Appling, a former teacher, school administrator and school board member in Watertown, said the amendment is a "package deal."

"We are talking about the institution of marriage," she said. "We cannot personalize it. It's much bigger than your marriage or my marriage. We cannot redefine or redesign the institution of marriage."

Tate, who served as the state campaign manager for Howard Dean in 2004, spoke about the amendment with regard to domestic partner benefits. He said it is not a gay rights issue.

"With gay marriage already being illegal and regardless of how you feel about it, it's still going to be illegal," he said. "What is really on the line is a fundamental question of fairness. If you spend 30 or 40 or 50 years of your life with someone, you should never ever be treated like a stranger if that person is sick and dying in a hospital."

Tate added that in states where similar amendments were passed, including Michigan, some people who had health insurance through domestic partner benefits before the amendment are no longer insured.

"The amendment is overly broad and vague," he said. "Even if you had a power of attorney document, could that constitutional amendment be used to void that power of attorney document?"

"A lot of judges, a lot of lawyers and a lot of courts are going to be dragged into this, and the residents of Wisconsin are going to have to read about it for years to come," he added.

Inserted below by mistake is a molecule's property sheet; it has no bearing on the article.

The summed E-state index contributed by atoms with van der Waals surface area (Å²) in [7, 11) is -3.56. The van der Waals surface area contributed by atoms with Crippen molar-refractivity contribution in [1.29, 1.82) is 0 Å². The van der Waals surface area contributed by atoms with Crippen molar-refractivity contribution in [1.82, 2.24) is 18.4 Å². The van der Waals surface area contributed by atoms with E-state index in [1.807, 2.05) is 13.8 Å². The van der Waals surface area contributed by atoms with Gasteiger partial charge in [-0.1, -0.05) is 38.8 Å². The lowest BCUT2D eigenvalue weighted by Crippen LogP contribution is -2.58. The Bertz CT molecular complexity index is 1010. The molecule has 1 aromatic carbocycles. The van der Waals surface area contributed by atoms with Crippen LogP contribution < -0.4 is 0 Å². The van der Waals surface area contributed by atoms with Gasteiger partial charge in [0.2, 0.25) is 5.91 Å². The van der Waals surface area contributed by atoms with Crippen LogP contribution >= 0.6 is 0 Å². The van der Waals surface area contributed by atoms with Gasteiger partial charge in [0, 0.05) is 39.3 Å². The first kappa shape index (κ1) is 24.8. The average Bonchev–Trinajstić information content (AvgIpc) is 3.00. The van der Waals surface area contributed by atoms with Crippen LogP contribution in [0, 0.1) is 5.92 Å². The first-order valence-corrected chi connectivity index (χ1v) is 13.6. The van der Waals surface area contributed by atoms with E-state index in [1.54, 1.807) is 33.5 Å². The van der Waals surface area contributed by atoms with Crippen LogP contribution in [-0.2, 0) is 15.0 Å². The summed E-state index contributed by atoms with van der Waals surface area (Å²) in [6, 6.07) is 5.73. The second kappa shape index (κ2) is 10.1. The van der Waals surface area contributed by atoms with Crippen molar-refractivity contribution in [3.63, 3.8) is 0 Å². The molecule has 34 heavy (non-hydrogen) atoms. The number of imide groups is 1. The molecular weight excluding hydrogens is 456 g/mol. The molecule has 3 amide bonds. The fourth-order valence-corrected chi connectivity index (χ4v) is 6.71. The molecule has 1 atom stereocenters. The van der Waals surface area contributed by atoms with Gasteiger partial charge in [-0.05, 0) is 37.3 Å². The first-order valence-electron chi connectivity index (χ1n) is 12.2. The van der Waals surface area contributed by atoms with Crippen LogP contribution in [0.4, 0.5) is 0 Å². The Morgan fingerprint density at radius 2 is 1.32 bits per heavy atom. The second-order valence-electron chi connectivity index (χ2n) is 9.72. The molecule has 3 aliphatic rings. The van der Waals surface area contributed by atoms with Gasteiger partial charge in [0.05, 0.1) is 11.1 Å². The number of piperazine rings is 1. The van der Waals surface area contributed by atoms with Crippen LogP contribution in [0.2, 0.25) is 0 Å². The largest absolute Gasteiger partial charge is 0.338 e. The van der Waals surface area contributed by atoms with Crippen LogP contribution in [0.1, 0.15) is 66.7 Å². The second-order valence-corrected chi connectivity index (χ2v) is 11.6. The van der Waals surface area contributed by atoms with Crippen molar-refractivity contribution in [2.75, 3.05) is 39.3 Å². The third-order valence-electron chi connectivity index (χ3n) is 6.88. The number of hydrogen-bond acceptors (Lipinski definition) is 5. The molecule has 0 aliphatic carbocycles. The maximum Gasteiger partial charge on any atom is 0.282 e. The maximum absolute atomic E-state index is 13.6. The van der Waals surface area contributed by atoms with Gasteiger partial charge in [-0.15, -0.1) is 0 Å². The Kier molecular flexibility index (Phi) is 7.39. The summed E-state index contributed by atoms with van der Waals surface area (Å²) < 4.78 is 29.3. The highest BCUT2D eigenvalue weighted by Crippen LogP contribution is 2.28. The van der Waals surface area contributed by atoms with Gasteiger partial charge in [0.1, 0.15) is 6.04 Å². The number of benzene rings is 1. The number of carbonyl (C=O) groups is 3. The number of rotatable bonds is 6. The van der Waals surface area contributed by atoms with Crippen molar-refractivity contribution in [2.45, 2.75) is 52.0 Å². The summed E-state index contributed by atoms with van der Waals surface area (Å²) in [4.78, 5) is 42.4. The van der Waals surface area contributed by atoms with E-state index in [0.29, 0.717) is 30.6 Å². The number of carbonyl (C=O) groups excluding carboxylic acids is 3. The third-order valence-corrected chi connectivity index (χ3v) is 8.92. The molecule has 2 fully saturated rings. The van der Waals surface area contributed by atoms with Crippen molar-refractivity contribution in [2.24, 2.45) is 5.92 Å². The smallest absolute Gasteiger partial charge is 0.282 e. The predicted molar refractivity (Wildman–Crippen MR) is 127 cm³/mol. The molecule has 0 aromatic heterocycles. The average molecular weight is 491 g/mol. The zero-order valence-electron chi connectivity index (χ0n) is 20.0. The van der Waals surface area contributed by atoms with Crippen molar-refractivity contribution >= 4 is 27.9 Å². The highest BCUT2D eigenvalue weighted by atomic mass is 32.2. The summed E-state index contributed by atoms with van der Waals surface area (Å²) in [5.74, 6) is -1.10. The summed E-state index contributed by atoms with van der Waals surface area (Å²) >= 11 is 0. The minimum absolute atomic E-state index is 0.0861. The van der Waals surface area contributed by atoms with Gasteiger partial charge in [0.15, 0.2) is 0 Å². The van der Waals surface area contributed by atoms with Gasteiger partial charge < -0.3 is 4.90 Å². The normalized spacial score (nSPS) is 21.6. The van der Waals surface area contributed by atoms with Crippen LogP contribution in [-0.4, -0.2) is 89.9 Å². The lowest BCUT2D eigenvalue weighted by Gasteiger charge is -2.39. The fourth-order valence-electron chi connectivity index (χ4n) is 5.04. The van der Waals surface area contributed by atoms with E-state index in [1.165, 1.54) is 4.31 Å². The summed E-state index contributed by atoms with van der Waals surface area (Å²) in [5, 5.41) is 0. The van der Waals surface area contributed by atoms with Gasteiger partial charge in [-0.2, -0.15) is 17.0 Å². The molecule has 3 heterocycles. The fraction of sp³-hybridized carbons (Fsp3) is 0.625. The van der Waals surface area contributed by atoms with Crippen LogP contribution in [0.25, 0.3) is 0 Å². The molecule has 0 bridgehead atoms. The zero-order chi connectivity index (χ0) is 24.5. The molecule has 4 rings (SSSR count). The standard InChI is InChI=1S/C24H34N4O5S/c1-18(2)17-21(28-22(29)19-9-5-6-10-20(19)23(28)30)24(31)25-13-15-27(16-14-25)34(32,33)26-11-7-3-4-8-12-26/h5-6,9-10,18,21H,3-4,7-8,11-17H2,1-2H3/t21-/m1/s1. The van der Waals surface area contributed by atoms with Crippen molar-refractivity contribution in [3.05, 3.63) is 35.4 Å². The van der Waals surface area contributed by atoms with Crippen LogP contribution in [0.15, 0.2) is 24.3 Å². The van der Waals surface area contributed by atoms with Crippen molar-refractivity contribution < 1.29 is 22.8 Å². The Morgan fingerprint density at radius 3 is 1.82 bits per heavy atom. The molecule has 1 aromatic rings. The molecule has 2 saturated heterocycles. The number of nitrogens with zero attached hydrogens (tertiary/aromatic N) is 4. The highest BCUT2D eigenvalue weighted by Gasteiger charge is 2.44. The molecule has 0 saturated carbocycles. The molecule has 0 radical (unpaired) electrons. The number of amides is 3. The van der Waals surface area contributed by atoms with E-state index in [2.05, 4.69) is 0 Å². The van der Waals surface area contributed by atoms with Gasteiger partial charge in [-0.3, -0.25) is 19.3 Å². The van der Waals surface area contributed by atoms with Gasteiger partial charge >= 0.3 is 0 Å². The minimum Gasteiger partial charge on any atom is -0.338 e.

Appling said there should be no fear of court cases.

"Homosexual activists have used judicial activists to find a way to get what they want done with the definition of marriage," she said, "and (they) go around state legislatures, go around the will of the people, and get a judge to redefine marriage."

"Benefits are not attached to marriage," she said. "Benefits are part of common law, legal statutes. If companies want to give benefits to people in unmarried relationships, they are going to be free to do so. The intent is to allow the structures that are currently in place to continue and to allow local units of government and private companies to give such benefits to unmarried couples in the future."

Appling believes the amendment will not create change in marriage in Wisconsin, but will secure what is in place.

"Thankfully, we will have strengthened and clarified the definition of marriage," she said. "For marriage in Wisconsin, nowhere is a husband defined as a man and a wife as a woman. What we are talking about here is a reinforcement of marriage. We need to be bolstering it, not redefining it, not redesigning it."